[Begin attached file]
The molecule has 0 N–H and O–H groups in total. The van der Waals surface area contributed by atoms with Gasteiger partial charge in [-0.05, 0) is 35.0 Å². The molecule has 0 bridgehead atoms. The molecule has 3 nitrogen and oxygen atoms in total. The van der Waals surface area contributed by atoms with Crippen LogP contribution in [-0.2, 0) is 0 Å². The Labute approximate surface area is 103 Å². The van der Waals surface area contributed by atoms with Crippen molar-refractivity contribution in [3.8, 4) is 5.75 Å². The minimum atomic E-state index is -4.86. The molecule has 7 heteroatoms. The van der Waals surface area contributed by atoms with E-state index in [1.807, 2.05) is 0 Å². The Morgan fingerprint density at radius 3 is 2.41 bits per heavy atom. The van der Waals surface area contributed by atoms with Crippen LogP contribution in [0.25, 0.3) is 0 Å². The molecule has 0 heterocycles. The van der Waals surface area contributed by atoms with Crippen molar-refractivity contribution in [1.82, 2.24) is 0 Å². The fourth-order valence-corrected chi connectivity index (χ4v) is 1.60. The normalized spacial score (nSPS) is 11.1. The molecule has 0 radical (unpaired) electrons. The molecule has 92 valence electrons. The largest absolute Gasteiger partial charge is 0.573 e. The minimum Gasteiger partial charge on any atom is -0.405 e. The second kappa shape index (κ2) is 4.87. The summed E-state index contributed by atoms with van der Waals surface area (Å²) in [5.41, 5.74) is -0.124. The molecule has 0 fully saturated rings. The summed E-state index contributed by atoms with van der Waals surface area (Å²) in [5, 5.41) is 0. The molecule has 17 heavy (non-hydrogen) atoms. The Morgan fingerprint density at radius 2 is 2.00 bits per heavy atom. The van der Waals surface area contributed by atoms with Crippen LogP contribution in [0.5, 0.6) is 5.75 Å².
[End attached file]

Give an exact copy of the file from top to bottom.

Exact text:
The molecule has 0 N–H and O–H groups in total. The van der Waals surface area contributed by atoms with Gasteiger partial charge in [-0.05, 0) is 35.0 Å². The molecule has 0 bridgehead atoms. The molecule has 3 nitrogen and oxygen atoms in total. The van der Waals surface area contributed by atoms with Crippen LogP contribution in [-0.2, 0) is 0 Å². The Labute approximate surface area is 103 Å². The van der Waals surface area contributed by atoms with Crippen molar-refractivity contribution in [3.8, 4) is 5.75 Å². The minimum atomic E-state index is -4.86. The molecule has 7 heteroatoms. The van der Waals surface area contributed by atoms with E-state index in [1.807, 2.05) is 0 Å². The Morgan fingerprint density at radius 3 is 2.41 bits per heavy atom. The van der Waals surface area contributed by atoms with Crippen LogP contribution in [0.25, 0.3) is 0 Å². The molecule has 0 heterocycles. The van der Waals surface area contributed by atoms with Crippen molar-refractivity contribution in [1.82, 2.24) is 0 Å². The fourth-order valence-corrected chi connectivity index (χ4v) is 1.60. The normalized spacial score (nSPS) is 11.1. The molecule has 0 radical (unpaired) electrons. The molecule has 92 valence electrons. The largest absolute Gasteiger partial charge is 0.573 e. The minimum Gasteiger partial charge on any atom is -0.405 e. The second kappa shape index (κ2) is 4.87. The summed E-state index contributed by atoms with van der Waals surface area (Å²) in [5.41, 5.74) is -0.124. The molecule has 0 fully saturated rings. The summed E-state index contributed by atoms with van der Waals surface area (Å²) in [5, 5.41) is 0. The molecule has 17 heavy (non-hydrogen) atoms. The Morgan fingerprint density at radius 2 is 2.00 bits per heavy atom. The van der Waals surface area contributed by atoms with Crippen LogP contribution in [0.5, 0.6) is 5.75 Å².